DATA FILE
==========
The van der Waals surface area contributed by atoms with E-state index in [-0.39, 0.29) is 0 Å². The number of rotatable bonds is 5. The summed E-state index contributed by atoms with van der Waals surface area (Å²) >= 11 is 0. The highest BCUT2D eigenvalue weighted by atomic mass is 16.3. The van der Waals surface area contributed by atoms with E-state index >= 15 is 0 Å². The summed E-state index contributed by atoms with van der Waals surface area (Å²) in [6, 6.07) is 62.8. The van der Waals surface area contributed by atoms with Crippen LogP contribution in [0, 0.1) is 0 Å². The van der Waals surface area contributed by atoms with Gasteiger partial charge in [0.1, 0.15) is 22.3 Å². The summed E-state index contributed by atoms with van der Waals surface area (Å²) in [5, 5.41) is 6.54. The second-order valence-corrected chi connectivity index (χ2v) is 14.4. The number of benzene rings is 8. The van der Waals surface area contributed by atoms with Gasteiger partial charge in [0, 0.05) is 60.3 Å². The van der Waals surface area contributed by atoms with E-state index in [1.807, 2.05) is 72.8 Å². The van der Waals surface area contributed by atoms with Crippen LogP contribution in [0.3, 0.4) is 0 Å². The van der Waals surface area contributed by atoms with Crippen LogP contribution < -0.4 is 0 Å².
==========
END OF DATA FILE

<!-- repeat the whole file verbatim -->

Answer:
The van der Waals surface area contributed by atoms with E-state index in [-0.39, 0.29) is 0 Å². The number of rotatable bonds is 5. The summed E-state index contributed by atoms with van der Waals surface area (Å²) >= 11 is 0. The highest BCUT2D eigenvalue weighted by atomic mass is 16.3. The van der Waals surface area contributed by atoms with E-state index >= 15 is 0 Å². The summed E-state index contributed by atoms with van der Waals surface area (Å²) in [6, 6.07) is 62.8. The van der Waals surface area contributed by atoms with Crippen LogP contribution in [0, 0.1) is 0 Å². The van der Waals surface area contributed by atoms with Gasteiger partial charge in [0.1, 0.15) is 22.3 Å². The summed E-state index contributed by atoms with van der Waals surface area (Å²) in [5, 5.41) is 6.54. The second-order valence-corrected chi connectivity index (χ2v) is 14.4. The number of benzene rings is 8. The van der Waals surface area contributed by atoms with Gasteiger partial charge in [0, 0.05) is 60.3 Å². The van der Waals surface area contributed by atoms with E-state index in [1.807, 2.05) is 72.8 Å². The van der Waals surface area contributed by atoms with Crippen LogP contribution in [0.3, 0.4) is 0 Å². The van der Waals surface area contributed by atoms with Crippen LogP contribution < -0.4 is 0 Å².